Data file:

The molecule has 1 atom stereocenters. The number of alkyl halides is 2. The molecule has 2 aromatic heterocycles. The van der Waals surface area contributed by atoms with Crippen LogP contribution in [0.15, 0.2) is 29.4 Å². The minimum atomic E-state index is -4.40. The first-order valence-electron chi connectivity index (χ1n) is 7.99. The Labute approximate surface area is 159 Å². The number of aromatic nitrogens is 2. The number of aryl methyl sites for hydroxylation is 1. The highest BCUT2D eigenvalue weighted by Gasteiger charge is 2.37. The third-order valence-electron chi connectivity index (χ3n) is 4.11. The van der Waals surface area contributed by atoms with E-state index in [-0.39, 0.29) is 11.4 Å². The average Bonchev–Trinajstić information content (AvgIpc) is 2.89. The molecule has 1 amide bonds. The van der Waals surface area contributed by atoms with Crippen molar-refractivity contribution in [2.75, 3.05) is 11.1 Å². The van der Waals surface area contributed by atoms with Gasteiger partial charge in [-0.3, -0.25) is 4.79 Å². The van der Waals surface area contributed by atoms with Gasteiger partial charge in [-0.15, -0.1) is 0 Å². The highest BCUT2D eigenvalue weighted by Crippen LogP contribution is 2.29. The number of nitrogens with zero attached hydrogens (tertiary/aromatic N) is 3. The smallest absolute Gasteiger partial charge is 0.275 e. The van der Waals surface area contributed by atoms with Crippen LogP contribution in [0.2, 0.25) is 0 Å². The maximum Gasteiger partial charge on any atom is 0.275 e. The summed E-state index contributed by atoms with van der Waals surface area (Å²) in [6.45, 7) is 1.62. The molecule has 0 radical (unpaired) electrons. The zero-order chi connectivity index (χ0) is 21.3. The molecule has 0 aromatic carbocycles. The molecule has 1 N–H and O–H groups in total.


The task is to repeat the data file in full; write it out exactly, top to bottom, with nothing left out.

The molecule has 1 atom stereocenters. The number of alkyl halides is 2. The molecule has 2 aromatic heterocycles. The van der Waals surface area contributed by atoms with Crippen LogP contribution in [0.15, 0.2) is 29.4 Å². The minimum atomic E-state index is -4.40. The first-order valence-electron chi connectivity index (χ1n) is 7.99. The Labute approximate surface area is 159 Å². The number of aromatic nitrogens is 2. The number of aryl methyl sites for hydroxylation is 1. The highest BCUT2D eigenvalue weighted by Gasteiger charge is 2.37. The third-order valence-electron chi connectivity index (χ3n) is 4.11. The van der Waals surface area contributed by atoms with E-state index in [-0.39, 0.29) is 11.4 Å². The average Bonchev–Trinajstić information content (AvgIpc) is 2.89. The molecule has 1 amide bonds. The van der Waals surface area contributed by atoms with Crippen molar-refractivity contribution in [2.75, 3.05) is 11.1 Å². The van der Waals surface area contributed by atoms with Gasteiger partial charge in [-0.3, -0.25) is 4.79 Å². The van der Waals surface area contributed by atoms with Gasteiger partial charge in [-0.15, -0.1) is 0 Å². The highest BCUT2D eigenvalue weighted by Crippen LogP contribution is 2.29. The number of nitrogens with zero attached hydrogens (tertiary/aromatic N) is 3. The smallest absolute Gasteiger partial charge is 0.275 e. The van der Waals surface area contributed by atoms with Crippen LogP contribution in [0.2, 0.25) is 0 Å². The maximum Gasteiger partial charge on any atom is 0.275 e. The summed E-state index contributed by atoms with van der Waals surface area (Å²) in [6.45, 7) is 1.62. The molecule has 0 radical (unpaired) electrons. The zero-order chi connectivity index (χ0) is 21.3. The molecule has 0 aromatic carbocycles. The molecule has 1 N–H and O–H groups in total.